To the physician three fields of work present themselves, in which he may spend his time and strength. He may devote himself to the study of the normal and morbid conditions of the human system, simply for the satisfaction received in learning; he may direct his attention to the cure of diseased bodies; or, his thought may be occupied in discovering and making known the cause of sickness.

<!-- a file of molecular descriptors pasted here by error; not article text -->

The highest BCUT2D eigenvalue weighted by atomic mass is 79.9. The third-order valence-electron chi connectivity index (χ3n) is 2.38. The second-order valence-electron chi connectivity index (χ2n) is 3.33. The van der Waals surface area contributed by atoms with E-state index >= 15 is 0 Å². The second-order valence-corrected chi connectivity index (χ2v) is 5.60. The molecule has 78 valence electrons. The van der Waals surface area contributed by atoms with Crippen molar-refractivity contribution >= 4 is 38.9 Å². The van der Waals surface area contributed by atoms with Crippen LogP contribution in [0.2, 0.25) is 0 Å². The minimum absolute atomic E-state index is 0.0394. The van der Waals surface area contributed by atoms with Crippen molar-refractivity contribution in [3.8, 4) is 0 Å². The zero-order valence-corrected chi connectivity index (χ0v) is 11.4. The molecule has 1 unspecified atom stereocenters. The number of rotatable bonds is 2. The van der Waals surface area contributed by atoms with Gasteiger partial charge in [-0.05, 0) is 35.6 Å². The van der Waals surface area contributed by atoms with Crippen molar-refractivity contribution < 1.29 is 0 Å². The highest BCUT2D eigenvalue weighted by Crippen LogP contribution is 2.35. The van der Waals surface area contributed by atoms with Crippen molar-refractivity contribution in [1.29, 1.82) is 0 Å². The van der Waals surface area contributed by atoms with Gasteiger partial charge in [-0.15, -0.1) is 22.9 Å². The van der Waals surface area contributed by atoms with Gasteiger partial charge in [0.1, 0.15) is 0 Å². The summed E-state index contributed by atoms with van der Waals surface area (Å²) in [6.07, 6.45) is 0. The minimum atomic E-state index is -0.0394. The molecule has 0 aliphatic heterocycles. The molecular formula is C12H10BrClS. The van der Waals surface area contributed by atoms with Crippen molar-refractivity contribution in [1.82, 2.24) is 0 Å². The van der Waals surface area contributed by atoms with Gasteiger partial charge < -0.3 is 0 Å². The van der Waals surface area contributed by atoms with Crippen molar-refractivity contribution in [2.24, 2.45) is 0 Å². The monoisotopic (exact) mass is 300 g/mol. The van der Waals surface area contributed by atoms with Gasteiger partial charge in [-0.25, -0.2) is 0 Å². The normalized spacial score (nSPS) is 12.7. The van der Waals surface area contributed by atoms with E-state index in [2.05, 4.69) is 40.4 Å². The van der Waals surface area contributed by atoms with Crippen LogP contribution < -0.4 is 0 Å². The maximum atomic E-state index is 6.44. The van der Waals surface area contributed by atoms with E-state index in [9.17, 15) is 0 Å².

There is, perhaps, no other one disease about which there is so much disagreement among doctors, as diphtheria. It is not my intention here to discuss especially the identity or non-identity of diphtheria, and membranous croup. Neither do I propose to look for those minute forms of life, which one sees so clearly, and another observer says do not exist, save in the mind of the enthusiast. Nor shall I ask the reader to investigate with me, at present, whether we should